8 Things You Thought You Knew About Stingray Leather Shoes
Summary: Stingray leather may just be the best-kept secret in the fashion world. This article is written for cobblers and shoe connoisseurs who have fallen in love with the exotic properties of this material - and want to learn more!
Stingray shoe making
Stingray luxury shoes
We cover it all in Leather Care Supply’s
8 Things You Thought You Knew About Stingray Leather Shoes
True or False?
- Stingray leather is smooth. ← False! Stingray leather has a bumpy texture. Ridges or nodules decorate the hide, giving it that coarse-caviar-like texture that has made the material famous.
- Stingray leather is easy to work with. ← False! Unfortunately for shoemakers, yes, even the talented Italian ones, these bumps make stingray leather not as pliant, docile, or easy to work with. Compared to cow, pig, and ostrich leather, this leather is tough!
- The scientific name for stingray leather is shagreen. ← True! Named so after the French word chagrin, the roughness of its texture also meant a state of coarseness, rudeness, or unrefinedness. The beads are made of calcium; calcium is not easy to sand down, bend, or be made to obey your cobbler’s instruments.
- Stingray leather was crafted by the Japanese into instruments of war. ← True! Swords need good grip, and so in the great Japanese tradition of hilt and scabbard making, the bumpy and coarse texture of stingray leather actually worked in its favor. Stingray leather was very nonslip, resistant to moisture, and allowed for better handle and maneuverability of daggers, scabbards, and samurai swords.Image by Tom Barrington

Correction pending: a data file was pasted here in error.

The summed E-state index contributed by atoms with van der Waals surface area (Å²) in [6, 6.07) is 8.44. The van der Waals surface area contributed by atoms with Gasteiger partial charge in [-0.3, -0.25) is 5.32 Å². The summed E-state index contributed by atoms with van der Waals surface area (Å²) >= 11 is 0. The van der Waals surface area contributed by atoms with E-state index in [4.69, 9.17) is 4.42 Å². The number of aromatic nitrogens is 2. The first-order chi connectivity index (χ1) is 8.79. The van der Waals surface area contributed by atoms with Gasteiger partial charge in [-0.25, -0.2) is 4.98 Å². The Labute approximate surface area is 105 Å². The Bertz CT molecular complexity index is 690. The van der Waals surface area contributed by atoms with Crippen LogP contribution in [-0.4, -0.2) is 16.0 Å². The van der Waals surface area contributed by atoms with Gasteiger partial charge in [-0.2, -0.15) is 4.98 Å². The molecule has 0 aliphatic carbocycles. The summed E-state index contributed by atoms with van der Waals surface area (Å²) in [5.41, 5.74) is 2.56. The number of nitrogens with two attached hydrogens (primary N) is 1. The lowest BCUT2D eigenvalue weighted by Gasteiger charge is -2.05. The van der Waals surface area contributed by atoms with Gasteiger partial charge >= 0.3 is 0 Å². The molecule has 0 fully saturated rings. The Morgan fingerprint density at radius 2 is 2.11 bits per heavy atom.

- Stingrays are only hunted for their leather. ← False! This couldn't be further from the truth, vegans. We were skeptical at first, and thought that stingrays were harvested purely for their skins, but like other animals, including cows, lambs, and pigs, stingrays are also harvested for their meat. We learned that most stingrays are grown in fish farms in Southeast Asia (countries like Singapore, Vietnam, and Cambodia) where the meat is eaten by the locals.
- The whole stingray is used to make the leather. ← False! The area near the spine and crown of the fish is what is sold to tanneries to make leather products. The most valuable part of a stingray is the dorsal fin, and thee beaded skin on the back of the animal, also called the crown.
- Stingray leather only comes in black. ← False! It also comes in black and tan. Leather craftspeople can request darker, or lighter-skinned colored hides. Dying the hides is also an option, although this has been rumored to be a challenging process. Image by Tom Barrington
- There are two grades of stingray leather. ← True. Grade 2 skins are the pristine, flawless skins, completely free of defects while Grade 1 skins show imperfections.